VMware hasn’t published a monthly subscription price for Horizon View, so it’s hard to make the same comparison with them. I can imagine that there’s a healthy margin for them, though, too.

So, what’s this all mean? I’m not concerned that vendors are charging more while providing a service that takes a lot of pain and suffering off the plates of IT. Companies should be willing to pay for that. I just find it interesting that when you compare the differences in the prices of doing it yourself or letting someone else handle it, the numbers can be quite large. A 500-person company would spend $5,000/month buying XenDesktop Enterprise, and $11,250 by using CWC, and neither of those prices includes a desktop! Sure, to do it on-premises you have to buy hardware and keep it up to date, but that doesn’t cost anywhere near $6,000/month. VMware’s pricing ($9,000/mo) is much more conducive to getting companies to say “Meh…let’s just let them handle it.”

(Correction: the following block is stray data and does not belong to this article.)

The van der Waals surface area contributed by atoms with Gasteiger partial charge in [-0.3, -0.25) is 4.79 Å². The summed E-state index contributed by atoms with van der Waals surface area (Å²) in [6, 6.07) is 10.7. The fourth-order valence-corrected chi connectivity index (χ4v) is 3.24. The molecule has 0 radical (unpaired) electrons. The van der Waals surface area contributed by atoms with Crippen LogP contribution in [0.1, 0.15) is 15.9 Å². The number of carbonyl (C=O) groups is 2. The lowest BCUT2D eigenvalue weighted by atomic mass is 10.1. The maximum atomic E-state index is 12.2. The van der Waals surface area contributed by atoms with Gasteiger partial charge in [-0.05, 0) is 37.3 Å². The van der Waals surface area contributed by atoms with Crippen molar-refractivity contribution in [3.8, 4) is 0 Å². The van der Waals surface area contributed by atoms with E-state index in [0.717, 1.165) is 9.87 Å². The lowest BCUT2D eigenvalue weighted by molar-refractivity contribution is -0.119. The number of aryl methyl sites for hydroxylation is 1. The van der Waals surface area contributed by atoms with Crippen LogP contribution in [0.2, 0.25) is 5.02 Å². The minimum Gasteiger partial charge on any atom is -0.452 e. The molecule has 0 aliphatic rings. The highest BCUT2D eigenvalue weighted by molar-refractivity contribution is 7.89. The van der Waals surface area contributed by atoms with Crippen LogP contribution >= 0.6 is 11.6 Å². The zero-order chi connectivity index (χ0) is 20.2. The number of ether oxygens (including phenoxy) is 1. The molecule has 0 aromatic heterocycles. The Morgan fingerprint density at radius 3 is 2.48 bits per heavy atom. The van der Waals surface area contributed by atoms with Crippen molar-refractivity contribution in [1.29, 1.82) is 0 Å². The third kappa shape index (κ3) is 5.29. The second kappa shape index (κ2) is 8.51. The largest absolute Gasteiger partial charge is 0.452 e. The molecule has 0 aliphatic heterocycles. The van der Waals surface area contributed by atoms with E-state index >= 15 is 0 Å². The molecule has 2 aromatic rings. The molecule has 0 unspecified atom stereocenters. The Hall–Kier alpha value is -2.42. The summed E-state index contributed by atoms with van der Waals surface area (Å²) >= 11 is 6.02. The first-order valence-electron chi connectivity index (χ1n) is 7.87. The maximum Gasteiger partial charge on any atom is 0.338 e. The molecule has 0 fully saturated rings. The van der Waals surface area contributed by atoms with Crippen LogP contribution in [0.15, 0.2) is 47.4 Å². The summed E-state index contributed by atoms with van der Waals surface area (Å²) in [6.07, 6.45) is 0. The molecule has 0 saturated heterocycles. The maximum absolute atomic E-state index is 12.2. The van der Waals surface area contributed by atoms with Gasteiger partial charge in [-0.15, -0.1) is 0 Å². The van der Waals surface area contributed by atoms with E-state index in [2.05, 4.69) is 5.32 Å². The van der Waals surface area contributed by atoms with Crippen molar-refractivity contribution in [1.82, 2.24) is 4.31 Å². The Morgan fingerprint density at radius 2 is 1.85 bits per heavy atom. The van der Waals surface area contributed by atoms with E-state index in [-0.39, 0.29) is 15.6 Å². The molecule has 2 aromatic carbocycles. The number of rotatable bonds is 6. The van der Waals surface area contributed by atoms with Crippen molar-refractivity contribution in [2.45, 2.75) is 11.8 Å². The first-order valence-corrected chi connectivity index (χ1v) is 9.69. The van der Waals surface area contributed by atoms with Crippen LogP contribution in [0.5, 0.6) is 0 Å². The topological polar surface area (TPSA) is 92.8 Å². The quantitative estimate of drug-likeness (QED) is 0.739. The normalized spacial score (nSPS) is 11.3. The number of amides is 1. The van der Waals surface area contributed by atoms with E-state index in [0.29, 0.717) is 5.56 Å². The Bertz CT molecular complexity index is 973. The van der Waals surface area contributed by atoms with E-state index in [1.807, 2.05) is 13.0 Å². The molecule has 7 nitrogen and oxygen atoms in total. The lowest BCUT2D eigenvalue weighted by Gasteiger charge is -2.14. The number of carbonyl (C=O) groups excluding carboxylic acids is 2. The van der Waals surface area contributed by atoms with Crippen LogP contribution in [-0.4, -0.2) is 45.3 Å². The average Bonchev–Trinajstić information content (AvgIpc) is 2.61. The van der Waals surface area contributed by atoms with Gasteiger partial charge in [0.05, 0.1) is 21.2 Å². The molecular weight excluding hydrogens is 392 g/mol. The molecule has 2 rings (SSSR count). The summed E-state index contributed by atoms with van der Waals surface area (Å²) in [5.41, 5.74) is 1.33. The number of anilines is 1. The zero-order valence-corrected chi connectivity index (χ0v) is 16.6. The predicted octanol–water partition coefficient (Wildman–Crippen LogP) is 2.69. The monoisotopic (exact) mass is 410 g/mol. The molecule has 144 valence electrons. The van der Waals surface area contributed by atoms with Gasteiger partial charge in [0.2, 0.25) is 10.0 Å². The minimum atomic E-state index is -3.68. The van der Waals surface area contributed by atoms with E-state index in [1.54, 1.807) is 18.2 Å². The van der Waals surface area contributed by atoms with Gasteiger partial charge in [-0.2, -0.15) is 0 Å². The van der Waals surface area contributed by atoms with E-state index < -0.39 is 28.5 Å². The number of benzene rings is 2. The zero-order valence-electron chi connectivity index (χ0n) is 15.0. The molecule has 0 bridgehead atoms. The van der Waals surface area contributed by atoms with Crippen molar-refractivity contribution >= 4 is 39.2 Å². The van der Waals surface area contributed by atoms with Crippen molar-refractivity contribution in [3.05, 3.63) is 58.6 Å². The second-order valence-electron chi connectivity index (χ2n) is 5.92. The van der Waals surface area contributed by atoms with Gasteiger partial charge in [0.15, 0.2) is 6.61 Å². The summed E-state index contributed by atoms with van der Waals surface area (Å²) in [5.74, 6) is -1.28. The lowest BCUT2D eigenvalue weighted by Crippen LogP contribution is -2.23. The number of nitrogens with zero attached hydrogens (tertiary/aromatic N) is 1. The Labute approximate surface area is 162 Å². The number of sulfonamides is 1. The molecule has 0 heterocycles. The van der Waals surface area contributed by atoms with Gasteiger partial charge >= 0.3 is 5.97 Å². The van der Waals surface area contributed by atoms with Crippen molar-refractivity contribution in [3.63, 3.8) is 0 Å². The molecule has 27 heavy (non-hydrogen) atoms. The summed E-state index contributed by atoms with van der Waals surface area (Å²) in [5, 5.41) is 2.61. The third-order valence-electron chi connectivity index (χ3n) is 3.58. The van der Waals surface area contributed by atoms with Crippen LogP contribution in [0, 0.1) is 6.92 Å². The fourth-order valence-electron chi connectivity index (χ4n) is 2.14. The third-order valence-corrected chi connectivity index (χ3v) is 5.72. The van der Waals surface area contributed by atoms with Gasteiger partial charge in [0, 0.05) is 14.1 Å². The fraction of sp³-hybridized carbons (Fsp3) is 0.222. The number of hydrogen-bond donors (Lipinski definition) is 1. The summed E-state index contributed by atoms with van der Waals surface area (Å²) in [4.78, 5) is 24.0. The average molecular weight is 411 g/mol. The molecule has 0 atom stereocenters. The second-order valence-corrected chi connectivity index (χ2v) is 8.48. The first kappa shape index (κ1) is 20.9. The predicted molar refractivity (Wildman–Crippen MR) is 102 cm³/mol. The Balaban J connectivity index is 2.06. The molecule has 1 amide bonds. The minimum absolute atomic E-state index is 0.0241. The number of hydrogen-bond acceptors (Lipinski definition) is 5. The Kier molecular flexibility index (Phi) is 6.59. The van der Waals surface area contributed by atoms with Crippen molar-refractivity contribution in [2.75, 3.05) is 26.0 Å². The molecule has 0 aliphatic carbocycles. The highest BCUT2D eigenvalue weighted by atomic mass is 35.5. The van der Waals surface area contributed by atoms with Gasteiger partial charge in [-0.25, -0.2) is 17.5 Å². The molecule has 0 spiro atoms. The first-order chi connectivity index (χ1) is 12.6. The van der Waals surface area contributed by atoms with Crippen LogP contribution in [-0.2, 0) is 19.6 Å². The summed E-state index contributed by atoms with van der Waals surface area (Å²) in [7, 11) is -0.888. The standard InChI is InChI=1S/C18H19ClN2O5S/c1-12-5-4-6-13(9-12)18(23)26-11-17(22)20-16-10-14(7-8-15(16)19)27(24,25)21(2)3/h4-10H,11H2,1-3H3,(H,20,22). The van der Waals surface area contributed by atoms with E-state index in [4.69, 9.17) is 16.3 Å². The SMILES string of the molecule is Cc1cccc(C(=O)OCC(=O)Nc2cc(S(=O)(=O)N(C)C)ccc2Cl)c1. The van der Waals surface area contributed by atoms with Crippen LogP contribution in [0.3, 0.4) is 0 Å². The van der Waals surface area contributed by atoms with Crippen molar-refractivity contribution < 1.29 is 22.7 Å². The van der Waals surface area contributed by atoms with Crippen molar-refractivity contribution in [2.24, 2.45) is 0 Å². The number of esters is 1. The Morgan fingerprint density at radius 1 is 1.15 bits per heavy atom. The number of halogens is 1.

I think we’ll see some more price adjustments over the next year as Citrix and VMware compete. Both platforms will likely inch closer to each other in terms of capabilities as time goes by, and as that happens price will become a key differentiator. Until then VMware is in the driver’s seat with the lowest price, not to mention the addition of UEM and AppVolumes, and will probably remain that way until Citrix feels its customers won’t get angry at another price drop. While all that plays out, you have a decision to make: How much is it worth to you to have VMware or Citrix take the virtual desktop management infrastructure off your plate?

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CWC pricing is still crazy. To be clear, they're asking customers to pay $12.50 per month, per user, for what, exactly? The management plane? But what is that really? An IIS server and a SQL server? That's the price for an AWS micro instance which includes the Windows, IIS, and SQL Server license.